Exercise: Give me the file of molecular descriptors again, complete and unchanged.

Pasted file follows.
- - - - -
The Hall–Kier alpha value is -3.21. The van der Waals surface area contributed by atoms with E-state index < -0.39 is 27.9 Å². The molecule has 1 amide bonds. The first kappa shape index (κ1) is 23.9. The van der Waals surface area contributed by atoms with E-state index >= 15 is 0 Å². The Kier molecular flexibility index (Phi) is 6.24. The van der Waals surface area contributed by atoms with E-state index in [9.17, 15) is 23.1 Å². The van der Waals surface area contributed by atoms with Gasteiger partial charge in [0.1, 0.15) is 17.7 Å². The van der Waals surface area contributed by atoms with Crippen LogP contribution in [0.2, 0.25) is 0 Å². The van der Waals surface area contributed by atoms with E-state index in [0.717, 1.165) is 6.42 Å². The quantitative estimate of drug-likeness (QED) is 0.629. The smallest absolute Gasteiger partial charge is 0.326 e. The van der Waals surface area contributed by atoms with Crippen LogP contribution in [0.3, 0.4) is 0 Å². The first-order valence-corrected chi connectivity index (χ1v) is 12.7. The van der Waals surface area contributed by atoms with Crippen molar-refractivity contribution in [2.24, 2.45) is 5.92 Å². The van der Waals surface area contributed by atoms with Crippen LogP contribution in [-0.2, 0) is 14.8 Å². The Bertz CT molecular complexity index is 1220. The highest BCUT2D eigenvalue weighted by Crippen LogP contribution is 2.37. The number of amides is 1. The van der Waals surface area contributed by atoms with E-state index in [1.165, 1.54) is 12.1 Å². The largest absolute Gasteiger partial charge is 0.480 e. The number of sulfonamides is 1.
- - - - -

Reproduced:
The Hall–Kier alpha value is -3.21. The van der Waals surface area contributed by atoms with E-state index < -0.39 is 27.9 Å². The molecule has 1 amide bonds. The first kappa shape index (κ1) is 23.9. The van der Waals surface area contributed by atoms with E-state index >= 15 is 0 Å². The Kier molecular flexibility index (Phi) is 6.24. The van der Waals surface area contributed by atoms with E-state index in [9.17, 15) is 23.1 Å². The van der Waals surface area contributed by atoms with Gasteiger partial charge in [0.1, 0.15) is 17.7 Å². The van der Waals surface area contributed by atoms with Crippen LogP contribution in [0.2, 0.25) is 0 Å². The van der Waals surface area contributed by atoms with E-state index in [0.717, 1.165) is 6.42 Å². The quantitative estimate of drug-likeness (QED) is 0.629. The smallest absolute Gasteiger partial charge is 0.326 e. The van der Waals surface area contributed by atoms with Crippen LogP contribution in [0.3, 0.4) is 0 Å². The first-order valence-corrected chi connectivity index (χ1v) is 12.7. The van der Waals surface area contributed by atoms with Crippen molar-refractivity contribution in [2.24, 2.45) is 5.92 Å². The van der Waals surface area contributed by atoms with Crippen LogP contribution in [-0.2, 0) is 14.8 Å². The Bertz CT molecular complexity index is 1220. The highest BCUT2D eigenvalue weighted by Crippen LogP contribution is 2.37. The number of amides is 1. The van der Waals surface area contributed by atoms with E-state index in [1.165, 1.54) is 12.1 Å². The largest absolute Gasteiger partial charge is 0.480 e. The number of sulfonamides is 1.